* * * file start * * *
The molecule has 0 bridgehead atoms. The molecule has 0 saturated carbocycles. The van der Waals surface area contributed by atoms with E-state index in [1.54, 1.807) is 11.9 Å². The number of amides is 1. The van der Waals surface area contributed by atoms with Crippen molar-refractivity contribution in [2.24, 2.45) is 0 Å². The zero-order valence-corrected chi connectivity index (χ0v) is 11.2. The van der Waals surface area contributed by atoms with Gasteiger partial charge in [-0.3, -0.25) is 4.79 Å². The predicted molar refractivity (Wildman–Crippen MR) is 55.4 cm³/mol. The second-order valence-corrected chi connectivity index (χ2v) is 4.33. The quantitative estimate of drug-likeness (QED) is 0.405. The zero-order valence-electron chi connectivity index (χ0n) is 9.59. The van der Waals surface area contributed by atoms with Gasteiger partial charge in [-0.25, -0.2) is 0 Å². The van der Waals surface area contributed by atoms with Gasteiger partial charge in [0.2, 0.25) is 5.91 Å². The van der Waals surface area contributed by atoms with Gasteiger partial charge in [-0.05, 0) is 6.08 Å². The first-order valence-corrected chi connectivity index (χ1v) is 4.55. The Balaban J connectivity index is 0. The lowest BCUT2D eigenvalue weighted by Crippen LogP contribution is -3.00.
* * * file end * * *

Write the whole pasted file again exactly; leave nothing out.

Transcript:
The molecule has 0 bridgehead atoms. The molecule has 0 saturated carbocycles. The van der Waals surface area contributed by atoms with E-state index in [1.54, 1.807) is 11.9 Å². The number of amides is 1. The van der Waals surface area contributed by atoms with Crippen molar-refractivity contribution in [2.24, 2.45) is 0 Å². The zero-order valence-corrected chi connectivity index (χ0v) is 11.2. The van der Waals surface area contributed by atoms with Gasteiger partial charge in [-0.3, -0.25) is 4.79 Å². The predicted molar refractivity (Wildman–Crippen MR) is 55.4 cm³/mol. The second-order valence-corrected chi connectivity index (χ2v) is 4.33. The quantitative estimate of drug-likeness (QED) is 0.405. The zero-order valence-electron chi connectivity index (χ0n) is 9.59. The van der Waals surface area contributed by atoms with Gasteiger partial charge in [-0.25, -0.2) is 0 Å². The van der Waals surface area contributed by atoms with Gasteiger partial charge in [0.2, 0.25) is 5.91 Å². The van der Waals surface area contributed by atoms with Gasteiger partial charge in [-0.05, 0) is 6.08 Å². The first-order valence-corrected chi connectivity index (χ1v) is 4.55. The Balaban J connectivity index is 0. The lowest BCUT2D eigenvalue weighted by Crippen LogP contribution is -3.00.